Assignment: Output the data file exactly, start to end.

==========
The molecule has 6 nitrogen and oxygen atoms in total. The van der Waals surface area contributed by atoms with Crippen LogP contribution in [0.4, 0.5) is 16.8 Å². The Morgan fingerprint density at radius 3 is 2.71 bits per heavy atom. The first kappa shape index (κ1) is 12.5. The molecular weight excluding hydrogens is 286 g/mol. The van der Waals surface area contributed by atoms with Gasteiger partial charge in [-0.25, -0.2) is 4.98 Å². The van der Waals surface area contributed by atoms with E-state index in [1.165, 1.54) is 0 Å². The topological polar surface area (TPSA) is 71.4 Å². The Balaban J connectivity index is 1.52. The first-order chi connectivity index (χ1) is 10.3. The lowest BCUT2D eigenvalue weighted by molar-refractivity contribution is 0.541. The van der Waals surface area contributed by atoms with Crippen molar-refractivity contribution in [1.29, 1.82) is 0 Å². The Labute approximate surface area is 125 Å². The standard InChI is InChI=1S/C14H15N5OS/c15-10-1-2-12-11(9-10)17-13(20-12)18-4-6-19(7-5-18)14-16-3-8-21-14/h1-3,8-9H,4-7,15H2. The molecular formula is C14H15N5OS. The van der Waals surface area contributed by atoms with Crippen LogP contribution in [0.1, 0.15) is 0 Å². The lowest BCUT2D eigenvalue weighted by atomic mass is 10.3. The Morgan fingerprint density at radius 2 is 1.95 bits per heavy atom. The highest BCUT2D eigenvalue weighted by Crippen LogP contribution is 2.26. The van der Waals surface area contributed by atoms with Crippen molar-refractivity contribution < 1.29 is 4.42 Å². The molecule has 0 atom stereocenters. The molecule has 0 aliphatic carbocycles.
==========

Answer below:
The molecule has 6 nitrogen and oxygen atoms in total. The van der Waals surface area contributed by atoms with Crippen LogP contribution in [0.4, 0.5) is 16.8 Å². The Morgan fingerprint density at radius 3 is 2.71 bits per heavy atom. The first kappa shape index (κ1) is 12.5. The molecular weight excluding hydrogens is 286 g/mol. The van der Waals surface area contributed by atoms with Gasteiger partial charge in [-0.25, -0.2) is 4.98 Å². The van der Waals surface area contributed by atoms with E-state index in [1.165, 1.54) is 0 Å². The topological polar surface area (TPSA) is 71.4 Å². The Balaban J connectivity index is 1.52. The first-order chi connectivity index (χ1) is 10.3. The lowest BCUT2D eigenvalue weighted by molar-refractivity contribution is 0.541. The van der Waals surface area contributed by atoms with Crippen molar-refractivity contribution in [1.29, 1.82) is 0 Å². The Labute approximate surface area is 125 Å². The standard InChI is InChI=1S/C14H15N5OS/c15-10-1-2-12-11(9-10)17-13(20-12)18-4-6-19(7-5-18)14-16-3-8-21-14/h1-3,8-9H,4-7,15H2. The molecular formula is C14H15N5OS. The van der Waals surface area contributed by atoms with Crippen LogP contribution in [0.1, 0.15) is 0 Å². The lowest BCUT2D eigenvalue weighted by atomic mass is 10.3. The Morgan fingerprint density at radius 2 is 1.95 bits per heavy atom. The highest BCUT2D eigenvalue weighted by Crippen LogP contribution is 2.26. The van der Waals surface area contributed by atoms with Crippen molar-refractivity contribution < 1.29 is 4.42 Å². The molecule has 0 atom stereocenters. The molecule has 0 aliphatic carbocycles.